"Publishers Weekly Review" by , "Israel's master novelist (Mr. Mani) tells a spellbinding tale about a spellbinding woman whose luminous smile, swan's neck and Tatar eyes are so beguiling that even in death she can lead a man to fall in love with her. The woman is Yulia Ragayev, a Slavic immigrant to Israel who has been killed in a terrorist bombing and whose corpse lies unidentified in a morgue for a week. The man (who, like everyone in the novel except Yulia, remains nameless) is the human resources manager at the commercial bakery where Yulia worked as a cleaning woman. A muckraking article forces the bakery's owner to discover her identity and take action to restore her dignity. The owner orders the HR director to return Yulia's body to her son and mother in her native land for burial — a journey that turns into an opportunity for moral redemption for him after a series of stunning reversals. Throughout, Yulia remains a mystery: why did she come to, and cling to, Jerusalem when she wasn't Jewish? Questions of morality, dignity, identity, nationality and belonging are subtly explored in sometimes hallucinatory prose, fluently translated by Halkin. This short novel's layers reveal themselves only gradually and, once revealed, continue to compel and provoke." Publishers Weekly (Starred Review) (Copyright Reed Business Information, Inc.)
"Review A Day" by , "A suicide bomb attack sounds like an obvious topic for a novel set in modern Jerusalem. But there's nothing obvious about the new novel A Woman in Jerusalem by award-winning Israeli author A.B. Yehoshua....Yehoshua seems to have deliberately detached A Woman in Jerusalem from daily life, to better explore people's moral obligations to one another." (read the entire CSM review)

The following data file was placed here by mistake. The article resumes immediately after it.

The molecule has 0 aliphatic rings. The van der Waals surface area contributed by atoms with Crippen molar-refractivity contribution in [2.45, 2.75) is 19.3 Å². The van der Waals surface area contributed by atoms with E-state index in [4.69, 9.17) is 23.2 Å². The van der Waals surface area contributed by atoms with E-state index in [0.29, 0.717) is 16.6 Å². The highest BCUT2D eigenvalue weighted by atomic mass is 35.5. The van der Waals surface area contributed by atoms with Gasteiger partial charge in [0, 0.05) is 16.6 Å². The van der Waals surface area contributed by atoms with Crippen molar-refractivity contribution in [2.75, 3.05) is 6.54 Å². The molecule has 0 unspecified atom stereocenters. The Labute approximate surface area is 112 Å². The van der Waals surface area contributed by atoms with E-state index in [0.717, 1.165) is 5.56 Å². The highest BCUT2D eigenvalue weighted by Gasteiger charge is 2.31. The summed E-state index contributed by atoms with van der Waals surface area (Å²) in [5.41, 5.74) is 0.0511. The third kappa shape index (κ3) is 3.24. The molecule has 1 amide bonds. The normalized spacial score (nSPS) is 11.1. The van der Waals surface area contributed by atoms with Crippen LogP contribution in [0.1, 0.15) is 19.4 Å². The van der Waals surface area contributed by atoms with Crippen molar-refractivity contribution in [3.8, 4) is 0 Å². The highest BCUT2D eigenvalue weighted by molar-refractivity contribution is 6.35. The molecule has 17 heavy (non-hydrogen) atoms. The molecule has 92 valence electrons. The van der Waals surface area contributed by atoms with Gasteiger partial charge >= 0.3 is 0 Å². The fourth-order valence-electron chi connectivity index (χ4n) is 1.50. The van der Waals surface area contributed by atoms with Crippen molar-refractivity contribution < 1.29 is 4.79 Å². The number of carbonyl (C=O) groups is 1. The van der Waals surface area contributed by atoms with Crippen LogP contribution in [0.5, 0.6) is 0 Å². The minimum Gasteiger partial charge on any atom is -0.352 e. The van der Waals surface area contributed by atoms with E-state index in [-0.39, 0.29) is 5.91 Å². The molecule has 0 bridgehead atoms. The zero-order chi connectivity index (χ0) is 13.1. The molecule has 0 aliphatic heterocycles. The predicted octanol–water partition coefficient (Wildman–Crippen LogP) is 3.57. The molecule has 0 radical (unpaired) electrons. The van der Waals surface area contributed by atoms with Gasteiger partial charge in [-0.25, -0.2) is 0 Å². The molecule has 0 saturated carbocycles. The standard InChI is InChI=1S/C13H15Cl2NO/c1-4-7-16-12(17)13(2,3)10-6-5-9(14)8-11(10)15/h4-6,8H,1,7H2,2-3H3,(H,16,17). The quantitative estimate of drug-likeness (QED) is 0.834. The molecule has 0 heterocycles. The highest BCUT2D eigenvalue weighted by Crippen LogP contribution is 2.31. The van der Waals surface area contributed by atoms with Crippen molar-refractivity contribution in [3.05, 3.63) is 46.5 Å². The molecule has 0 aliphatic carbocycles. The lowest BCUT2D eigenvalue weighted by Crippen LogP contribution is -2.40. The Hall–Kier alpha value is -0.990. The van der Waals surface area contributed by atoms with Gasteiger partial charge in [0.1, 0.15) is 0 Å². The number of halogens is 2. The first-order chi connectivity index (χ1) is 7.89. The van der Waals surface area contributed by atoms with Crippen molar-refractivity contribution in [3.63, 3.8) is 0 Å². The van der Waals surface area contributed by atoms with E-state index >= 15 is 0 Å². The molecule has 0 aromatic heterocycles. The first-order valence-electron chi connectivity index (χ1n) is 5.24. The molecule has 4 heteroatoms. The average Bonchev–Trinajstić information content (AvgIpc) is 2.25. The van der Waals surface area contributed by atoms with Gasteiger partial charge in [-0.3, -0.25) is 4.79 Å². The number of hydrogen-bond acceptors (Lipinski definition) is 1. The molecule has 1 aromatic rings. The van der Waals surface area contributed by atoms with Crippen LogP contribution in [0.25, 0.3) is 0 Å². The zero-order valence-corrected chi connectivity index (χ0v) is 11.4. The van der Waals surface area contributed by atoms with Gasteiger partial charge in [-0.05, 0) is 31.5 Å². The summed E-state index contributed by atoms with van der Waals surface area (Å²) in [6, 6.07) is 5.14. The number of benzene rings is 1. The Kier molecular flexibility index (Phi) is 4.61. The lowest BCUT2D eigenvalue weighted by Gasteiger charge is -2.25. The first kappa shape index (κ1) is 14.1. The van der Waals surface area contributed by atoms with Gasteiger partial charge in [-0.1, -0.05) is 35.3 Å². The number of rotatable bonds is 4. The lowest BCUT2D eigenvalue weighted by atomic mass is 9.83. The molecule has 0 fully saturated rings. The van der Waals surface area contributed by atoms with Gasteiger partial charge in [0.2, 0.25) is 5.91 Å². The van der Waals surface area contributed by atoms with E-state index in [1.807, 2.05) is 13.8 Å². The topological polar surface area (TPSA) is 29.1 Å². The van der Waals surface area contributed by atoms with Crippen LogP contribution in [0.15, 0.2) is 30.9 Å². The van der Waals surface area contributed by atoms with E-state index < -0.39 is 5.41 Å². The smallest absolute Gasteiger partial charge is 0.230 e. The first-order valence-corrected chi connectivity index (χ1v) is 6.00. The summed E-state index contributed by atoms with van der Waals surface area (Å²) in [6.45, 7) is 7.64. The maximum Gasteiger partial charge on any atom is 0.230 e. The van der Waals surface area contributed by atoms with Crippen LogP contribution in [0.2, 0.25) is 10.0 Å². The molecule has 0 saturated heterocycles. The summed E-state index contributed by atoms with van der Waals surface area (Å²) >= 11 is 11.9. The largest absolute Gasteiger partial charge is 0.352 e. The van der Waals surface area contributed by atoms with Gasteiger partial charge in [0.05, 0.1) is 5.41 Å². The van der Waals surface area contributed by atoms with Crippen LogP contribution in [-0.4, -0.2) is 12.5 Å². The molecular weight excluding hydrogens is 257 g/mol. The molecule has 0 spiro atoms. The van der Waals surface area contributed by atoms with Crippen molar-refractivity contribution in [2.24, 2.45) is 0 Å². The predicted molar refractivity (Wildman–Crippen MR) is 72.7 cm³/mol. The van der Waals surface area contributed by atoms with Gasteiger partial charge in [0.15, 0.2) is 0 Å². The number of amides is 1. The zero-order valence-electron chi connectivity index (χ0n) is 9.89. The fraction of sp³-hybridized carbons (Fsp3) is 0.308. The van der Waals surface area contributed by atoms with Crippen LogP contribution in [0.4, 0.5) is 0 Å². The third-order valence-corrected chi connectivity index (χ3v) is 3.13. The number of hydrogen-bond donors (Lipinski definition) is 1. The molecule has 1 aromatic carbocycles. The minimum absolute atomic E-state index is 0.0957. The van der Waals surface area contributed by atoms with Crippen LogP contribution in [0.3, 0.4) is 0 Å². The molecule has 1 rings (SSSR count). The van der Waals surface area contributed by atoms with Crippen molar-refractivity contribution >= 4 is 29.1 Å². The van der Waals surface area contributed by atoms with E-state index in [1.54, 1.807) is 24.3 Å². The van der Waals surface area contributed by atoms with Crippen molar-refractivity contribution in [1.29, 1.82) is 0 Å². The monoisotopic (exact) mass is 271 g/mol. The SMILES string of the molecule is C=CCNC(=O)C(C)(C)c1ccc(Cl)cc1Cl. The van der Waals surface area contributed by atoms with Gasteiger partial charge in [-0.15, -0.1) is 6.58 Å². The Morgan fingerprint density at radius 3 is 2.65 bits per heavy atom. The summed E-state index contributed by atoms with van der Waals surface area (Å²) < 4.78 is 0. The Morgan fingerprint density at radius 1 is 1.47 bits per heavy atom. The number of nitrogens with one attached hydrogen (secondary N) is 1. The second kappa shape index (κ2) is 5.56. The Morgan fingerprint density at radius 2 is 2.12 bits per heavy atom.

"Review A Day" by , "A Woman in Jerusalem...need not appease our skepticism about every particular detail in order to work its peculiar and powerful effect. Yehoshua's moral fable combines the amusements of imagination with the responsibilities of conscience. If love here turns out to be the ultimate moral expression, it is evidence that the sleep of reason does not produce only monsters." (read the entire New Republic review)
"Review" by , "An elegantly structured, thoroughly accessible story, albeit one with rich philosophical layers...A Woman moves us with deep insights into the meaning of home, belonging and the fate of the stranger."
"Review" by , "[An] astonishing new novel....Like sacred music, the deepest chords resound."
"Review" by , "What engages Mr. Yehoshua most here is the question of humanity....Yet his evocation of what it means to be human is drawn in the subtlest strokes....A sad, warm, funny book about Israel and being Jewish, and one that has deep lessons to impart — for other people as well as his own."
"Review" by , "[S]mart, suspenseful....Tautly composed in a manner akin to Kafka and Babel, Yehoshua's brilliant under-your-skin satire subtly evokes thoughts of war and terrorism, vulnerability and fate, the sacred and the profane."
"Review" by , "[A]n emotionally powerful novel....A moving, unsentimental reckoning with death and renewal."
"Review" by , "[T]he writing is beautifully exact and the moral issues delivered with understated authority. Yet the protagonist's circumscribed nature and grinding battles to accomplish his goal can lend the narrative an airless and boxed-in feel."
"Review" by , "This novel has about it the force and deceptive simplicity of a masterpiece....Yehoshua, long a master of gentle, almost Chekhovian comedy, takes in this instance a deeply bleak premise...and creates from it a work of art by turns absurd, strange and moving."